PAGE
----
Quantum physics is often perceive as a weird and abstract theory, which physicists must use in order to make correct predictions. But many recent experiments have shown that the weirdness of the theory simply mirrors the weirdness of phenomena: it is Nature itself, and not only our descriptions of it that behaves in an astonishing way. This book selects those, among these typical quantum phenomena, whose rigorous description requires neither the formalism, not an important background in physics. The first part of the book deals with the phenomenon of single-particle interference, covering the historical questions of wave-particle duality, objective randomness and the boundary between the quantum and the classical world, but also the recent idea of quantum cryptography. The second part introduces the modern theme of entanglement, by presenting two-particle interference phenomena and discussing Bell's inequalities. A concise review of the main interpretations of quantum physics is provided. The essential features of quantum physics, largely debated since its discovery, are presented in this book, through the description (without mathematics) of recent experiments. Putting the accent on physical phenomena, this book clarifies the historical issues (delocalisation, interferences) and reaches out to modern topics (quantum cryptography, non-locality and teleportation); the debate on interpretations is serenely reviewed.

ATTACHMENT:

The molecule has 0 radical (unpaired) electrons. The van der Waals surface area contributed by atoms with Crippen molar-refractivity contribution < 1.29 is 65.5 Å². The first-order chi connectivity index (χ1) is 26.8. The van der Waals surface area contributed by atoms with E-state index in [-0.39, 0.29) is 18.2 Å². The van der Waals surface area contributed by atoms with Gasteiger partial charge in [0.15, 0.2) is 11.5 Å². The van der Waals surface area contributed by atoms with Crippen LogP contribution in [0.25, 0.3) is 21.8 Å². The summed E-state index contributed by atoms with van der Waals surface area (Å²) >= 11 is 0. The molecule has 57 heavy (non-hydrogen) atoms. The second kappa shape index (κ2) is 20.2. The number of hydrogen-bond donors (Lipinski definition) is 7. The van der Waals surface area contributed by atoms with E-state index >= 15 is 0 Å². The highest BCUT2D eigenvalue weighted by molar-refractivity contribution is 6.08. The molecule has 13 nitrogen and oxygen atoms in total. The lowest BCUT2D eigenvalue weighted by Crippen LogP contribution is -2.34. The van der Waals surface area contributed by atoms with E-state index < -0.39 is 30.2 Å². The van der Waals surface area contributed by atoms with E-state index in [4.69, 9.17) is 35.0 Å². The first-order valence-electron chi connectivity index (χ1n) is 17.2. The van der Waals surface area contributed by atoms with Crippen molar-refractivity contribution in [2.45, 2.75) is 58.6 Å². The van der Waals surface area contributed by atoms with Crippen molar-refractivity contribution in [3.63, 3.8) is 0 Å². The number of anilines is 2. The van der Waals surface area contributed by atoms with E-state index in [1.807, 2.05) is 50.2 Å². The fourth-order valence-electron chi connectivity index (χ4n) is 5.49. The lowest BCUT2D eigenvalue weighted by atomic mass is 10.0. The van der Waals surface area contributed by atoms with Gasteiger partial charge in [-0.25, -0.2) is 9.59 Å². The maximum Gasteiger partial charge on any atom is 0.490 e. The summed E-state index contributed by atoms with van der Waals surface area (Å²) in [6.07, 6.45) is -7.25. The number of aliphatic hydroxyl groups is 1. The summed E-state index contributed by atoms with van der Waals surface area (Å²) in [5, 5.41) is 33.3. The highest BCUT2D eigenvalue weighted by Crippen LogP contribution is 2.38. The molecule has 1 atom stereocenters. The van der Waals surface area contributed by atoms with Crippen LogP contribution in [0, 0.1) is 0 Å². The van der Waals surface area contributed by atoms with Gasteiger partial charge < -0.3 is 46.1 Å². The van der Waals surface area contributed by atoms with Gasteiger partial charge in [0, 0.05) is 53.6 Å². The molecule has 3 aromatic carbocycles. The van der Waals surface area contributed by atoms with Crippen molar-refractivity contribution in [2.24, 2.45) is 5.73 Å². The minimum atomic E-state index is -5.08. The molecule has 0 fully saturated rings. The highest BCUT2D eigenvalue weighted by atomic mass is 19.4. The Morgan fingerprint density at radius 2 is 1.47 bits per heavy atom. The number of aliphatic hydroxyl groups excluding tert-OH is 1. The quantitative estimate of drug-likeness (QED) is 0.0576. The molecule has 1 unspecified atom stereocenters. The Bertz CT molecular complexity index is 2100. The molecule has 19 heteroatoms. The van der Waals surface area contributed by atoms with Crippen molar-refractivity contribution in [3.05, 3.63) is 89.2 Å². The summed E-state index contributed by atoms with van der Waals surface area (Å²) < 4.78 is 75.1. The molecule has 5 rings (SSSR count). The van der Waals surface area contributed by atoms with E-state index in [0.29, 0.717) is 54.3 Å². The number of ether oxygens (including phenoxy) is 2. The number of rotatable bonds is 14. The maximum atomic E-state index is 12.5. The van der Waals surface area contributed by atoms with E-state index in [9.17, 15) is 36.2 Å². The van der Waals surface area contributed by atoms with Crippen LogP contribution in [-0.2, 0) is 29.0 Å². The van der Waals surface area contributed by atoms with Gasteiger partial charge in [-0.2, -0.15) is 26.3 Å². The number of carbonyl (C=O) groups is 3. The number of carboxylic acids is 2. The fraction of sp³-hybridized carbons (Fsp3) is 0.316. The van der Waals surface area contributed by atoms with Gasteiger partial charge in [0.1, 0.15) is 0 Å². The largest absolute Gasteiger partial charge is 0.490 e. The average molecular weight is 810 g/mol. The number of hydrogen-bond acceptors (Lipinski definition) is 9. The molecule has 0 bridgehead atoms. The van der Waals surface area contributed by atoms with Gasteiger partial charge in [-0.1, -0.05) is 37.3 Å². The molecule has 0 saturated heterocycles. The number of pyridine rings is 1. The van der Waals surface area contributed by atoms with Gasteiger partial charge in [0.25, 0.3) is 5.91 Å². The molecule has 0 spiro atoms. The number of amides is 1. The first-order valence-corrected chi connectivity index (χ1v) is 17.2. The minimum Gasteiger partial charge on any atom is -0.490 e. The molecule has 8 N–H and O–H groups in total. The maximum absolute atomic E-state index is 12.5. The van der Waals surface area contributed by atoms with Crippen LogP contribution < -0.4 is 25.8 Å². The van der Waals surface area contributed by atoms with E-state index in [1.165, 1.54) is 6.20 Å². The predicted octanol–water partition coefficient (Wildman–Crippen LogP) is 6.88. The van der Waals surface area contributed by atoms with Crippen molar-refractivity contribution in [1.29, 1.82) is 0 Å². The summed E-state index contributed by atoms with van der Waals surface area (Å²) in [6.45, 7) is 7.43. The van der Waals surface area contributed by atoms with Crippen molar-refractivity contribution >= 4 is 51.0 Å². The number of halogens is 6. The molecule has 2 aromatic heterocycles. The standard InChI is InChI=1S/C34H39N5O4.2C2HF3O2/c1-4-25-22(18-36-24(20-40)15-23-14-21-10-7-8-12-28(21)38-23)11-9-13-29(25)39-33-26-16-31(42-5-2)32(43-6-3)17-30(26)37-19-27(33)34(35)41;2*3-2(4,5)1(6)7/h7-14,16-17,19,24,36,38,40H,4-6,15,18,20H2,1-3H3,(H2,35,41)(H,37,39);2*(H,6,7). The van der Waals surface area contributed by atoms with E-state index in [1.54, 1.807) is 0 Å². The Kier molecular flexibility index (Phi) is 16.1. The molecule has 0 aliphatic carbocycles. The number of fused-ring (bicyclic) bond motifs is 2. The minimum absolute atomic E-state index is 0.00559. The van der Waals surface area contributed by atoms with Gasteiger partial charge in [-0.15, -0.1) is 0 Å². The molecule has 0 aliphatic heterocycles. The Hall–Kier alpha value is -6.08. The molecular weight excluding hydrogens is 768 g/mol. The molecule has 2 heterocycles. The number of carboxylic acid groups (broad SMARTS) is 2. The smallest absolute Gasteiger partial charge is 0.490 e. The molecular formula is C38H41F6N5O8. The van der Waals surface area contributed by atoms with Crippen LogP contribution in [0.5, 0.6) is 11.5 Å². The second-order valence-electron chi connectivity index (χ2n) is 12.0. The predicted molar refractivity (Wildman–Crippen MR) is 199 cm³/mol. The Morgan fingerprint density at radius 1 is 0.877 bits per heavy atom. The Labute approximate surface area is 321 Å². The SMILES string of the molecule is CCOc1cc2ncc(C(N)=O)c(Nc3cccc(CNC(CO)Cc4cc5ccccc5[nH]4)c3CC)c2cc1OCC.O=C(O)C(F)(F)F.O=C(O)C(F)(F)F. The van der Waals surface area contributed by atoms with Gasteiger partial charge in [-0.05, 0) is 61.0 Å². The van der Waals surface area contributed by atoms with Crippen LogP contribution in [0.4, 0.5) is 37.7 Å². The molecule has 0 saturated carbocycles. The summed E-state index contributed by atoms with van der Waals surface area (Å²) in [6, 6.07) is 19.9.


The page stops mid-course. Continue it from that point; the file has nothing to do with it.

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Oxford University Press, Incorporated
January 05, 2006
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